Stay strong single mommies and daddies.. Allah is with you!
Parenting is a tough job, but single parenting is an even tougher challenge, as one parent tries to fulfill the roles of both a mother and a father to their child. Single parenting is highly demanding physically, emotionally and financially. There can be numerous reasons and circumstances for single parenting, such as divorce, a spouse working abroad, a child born out of wedlock, or even the illness or death of a parent. Sadly, the Muslim community often alienates and ostracizes single parents and is often selective regarding which single parent “deserves” compassion,
Numerous examples exist in the Islamic tradition of single parents who successfully raised children to become strong individuals. These individuals then left a legacy for humanity which shines more brightly, specifically because of being raised by single parents. Hajar, the mother of Prophet Ismail (pbuh), Maryam, the mother of Prophet Isa (pbuh), and Amina, the mother of Prophet Muhammad (pbuh), all raised their sons alone due to different circumstances. They all put their trust in Allah and worked hard to be the best parents they could be to their children. Also, the mothers of Imam al-Shafi’, Imam Ahmed and Imam Bukhari raised their sons alone, all of whom later became renowned figures that left a major impact on the world. The reality is that single Muslim parents do exist today. They need support as they strive to raise resilient Muslim children for the future.
Children raised by single parents thrive in homes where there is stability, safety, love, and consistency. A single parent that is committed to providing loving discipline will create an environment for the child to truly flourish. Raising secure and successful children requires single parents to confidently implement the following parenting skills.
Sometimes single parents may feel guilty or overwhelmed by their parenting duties, so they resort to weak enforcement or bending of “rules” in order to make their child happy and reduce potential conflict. Some parents may compensate for the absence of the other parent by being permissive in their parenting style. Single parents must be careful to not allow children to dismiss rules set by the parent or to become their “friends.” Setting boundaries for children creates much needed structure in all households (single and dual) because children want to know that their parent has rules and has set limits and expectations. Boundaries also create a sense of safety for a child because the roles of the parent and child have been clearly established. Parental limits teach the child to respect the parent and solidify their role in the family.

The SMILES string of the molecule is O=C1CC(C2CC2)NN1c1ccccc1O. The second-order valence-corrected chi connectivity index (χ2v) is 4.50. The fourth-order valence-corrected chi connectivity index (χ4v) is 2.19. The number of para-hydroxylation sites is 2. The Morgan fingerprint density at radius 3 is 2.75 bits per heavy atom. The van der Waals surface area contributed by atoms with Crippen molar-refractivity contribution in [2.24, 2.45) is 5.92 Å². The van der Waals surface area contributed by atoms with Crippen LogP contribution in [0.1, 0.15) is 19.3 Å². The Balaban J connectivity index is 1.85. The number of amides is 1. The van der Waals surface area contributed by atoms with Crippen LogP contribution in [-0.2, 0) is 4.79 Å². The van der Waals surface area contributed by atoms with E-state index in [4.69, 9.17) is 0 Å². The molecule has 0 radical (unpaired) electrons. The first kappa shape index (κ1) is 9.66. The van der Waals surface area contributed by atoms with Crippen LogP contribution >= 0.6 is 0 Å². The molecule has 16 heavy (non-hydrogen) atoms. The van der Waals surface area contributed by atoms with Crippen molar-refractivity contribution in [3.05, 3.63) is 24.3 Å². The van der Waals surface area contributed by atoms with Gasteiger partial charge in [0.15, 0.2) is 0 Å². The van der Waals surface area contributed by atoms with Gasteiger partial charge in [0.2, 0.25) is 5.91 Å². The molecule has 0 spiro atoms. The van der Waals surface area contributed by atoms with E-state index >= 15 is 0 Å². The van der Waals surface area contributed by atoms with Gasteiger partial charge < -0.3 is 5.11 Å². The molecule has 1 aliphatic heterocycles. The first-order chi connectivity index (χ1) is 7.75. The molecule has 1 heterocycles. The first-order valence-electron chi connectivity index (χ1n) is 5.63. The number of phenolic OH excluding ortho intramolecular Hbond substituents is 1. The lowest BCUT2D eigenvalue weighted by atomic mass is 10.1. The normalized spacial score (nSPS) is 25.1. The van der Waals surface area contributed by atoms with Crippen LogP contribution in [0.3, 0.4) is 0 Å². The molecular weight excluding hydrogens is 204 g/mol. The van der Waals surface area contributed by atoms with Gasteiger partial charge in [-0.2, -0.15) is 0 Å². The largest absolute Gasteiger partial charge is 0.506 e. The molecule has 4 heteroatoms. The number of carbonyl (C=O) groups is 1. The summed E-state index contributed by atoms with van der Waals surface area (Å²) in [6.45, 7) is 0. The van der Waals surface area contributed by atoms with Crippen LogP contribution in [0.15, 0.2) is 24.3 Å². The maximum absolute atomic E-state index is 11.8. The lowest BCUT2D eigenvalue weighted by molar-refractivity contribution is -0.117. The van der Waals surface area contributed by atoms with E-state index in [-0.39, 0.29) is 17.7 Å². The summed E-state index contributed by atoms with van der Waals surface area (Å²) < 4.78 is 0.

Children dealing with a divorce or a death will crave stability as they adjust to their new life with one parent. Establishing routines, schedules and traditions are important for children when adjusting to a new family dynamic. A child wants to know what to expect and look forward to on a daily basis. Consistency in everyday routines gives the child(ren) a feeling of security and stability. Focusing on creating morning routines, weekly schedules and dinners together are small ways that single parents can create constancy for their child. Availability by the parent in terms of attention and physical presence will assure the child(ren) a sense of belonging. Also, creating new traditions and memories during holidays and special occasions reaffirms the new family identity.